A total of 62 respondents answered ‘yes’ to the question ‘Do you think governments need to develop programs in rural and regional areas to facilitate partnerships between private, public and community practices?’ When asked whether governments should facilitate such partnerships, the response was varied. There was a general feeling that such facilitation would be beneficial as long as it did not involve increased paperwork and regulation.

Respondents were then asked whether they agreed or not with the propositions outlined (Table 1). The RTs agreed to more funding for public and community institutions, more availability of resources (such as availability of practice rooms at local places), and extra programs to assist professionals in the public sector to develop a private practice in rural/regional areas.

Table 1:  Agreement or not with government resources

The respondents also made a number of general and particular suggestions about ways to assist private RTs to sustain their practices in rural areas. Some of these included:

  • educational support, for example lower costs for access to or use of local in-house public professional development programs
  • compensation for hours spent on roads to visit more remote clients
  • grants to assist with practice development
  • funding for private practitioners to mentor/support public clinicians if they have a skill area the local public clinicians do not have
  • tax incentives to attract and maintain health professionals
  • improved streamlining of public and private practices to facilitate better client outcomes
  • scholarships to support the training and development of private pratitioners to fill service gaps.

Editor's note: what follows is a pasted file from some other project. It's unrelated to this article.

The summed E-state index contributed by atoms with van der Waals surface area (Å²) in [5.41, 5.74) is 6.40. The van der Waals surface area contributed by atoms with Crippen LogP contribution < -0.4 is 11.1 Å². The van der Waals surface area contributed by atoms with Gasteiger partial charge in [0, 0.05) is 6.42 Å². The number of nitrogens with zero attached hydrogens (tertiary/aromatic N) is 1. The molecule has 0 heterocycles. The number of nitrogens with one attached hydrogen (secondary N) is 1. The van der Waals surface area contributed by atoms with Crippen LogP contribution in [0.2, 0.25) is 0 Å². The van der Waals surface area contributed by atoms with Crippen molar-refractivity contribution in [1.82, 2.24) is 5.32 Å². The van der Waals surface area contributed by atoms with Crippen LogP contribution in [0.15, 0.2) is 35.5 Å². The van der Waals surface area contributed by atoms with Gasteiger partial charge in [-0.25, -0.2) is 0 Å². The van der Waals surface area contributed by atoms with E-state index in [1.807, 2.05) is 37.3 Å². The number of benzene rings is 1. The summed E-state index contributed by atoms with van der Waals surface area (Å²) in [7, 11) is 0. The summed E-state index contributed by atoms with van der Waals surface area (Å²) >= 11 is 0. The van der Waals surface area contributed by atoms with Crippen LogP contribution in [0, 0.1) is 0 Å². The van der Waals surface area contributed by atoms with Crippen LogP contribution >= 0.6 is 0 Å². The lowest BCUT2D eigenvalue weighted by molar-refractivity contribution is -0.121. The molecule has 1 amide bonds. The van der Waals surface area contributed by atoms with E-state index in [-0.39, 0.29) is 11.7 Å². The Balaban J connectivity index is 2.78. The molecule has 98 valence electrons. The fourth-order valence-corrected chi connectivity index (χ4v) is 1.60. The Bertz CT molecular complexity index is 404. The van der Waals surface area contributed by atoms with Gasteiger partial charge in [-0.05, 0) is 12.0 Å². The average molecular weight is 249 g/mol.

When asked whether there was any emphasis placed on how to run a business in their professional education, 61 of the 66 who answered the question (92%), said ‘no’. When asked whether there should be business training, 21 (32%) answered ‘no’. Those who answered ‘no’ were more inclined to argue that business training could be undergone later in post-graduate work or through their professional organisations. Others argued that practitioners should think about business skills once they had become more experienced in their profession. However, the 44 who replied ‘yes’ indicated that learning business skills is not incompatible with delivering good care. Skills within the human resource field such as recruiting and retaining staff, staff management, documentation and record keeping, were considered to be easily transferable to good professional practice. Others argued that many aspects of business practice such as finance, tax, work care, staff employment and obligations, were all skills that could be easily employed in the public sector as well. There was support for government and professional assistance for small business training when practitioners were seeking to establish their businesses.

The respondents were divided on the question of whether governments should provide incentives for private practitioners to relocate to rural areas. Those who thought that incentives for relocation was good policy (56%, n=36) suggested initiatives such as:

  • adjusting the enhanced primary care (EPC) program fees for practitioners in rural areas
  • providing access to rooms/clinical space or set up grants
  • development of diagnosis/issue specific clinics
  • reduction in Higher Education Contribution Scheme (HECS) fees
  • access to salary packaging
  • grants or scholarships for private practitioners
  • tax rebates for costs of travel, relocation and accommodation.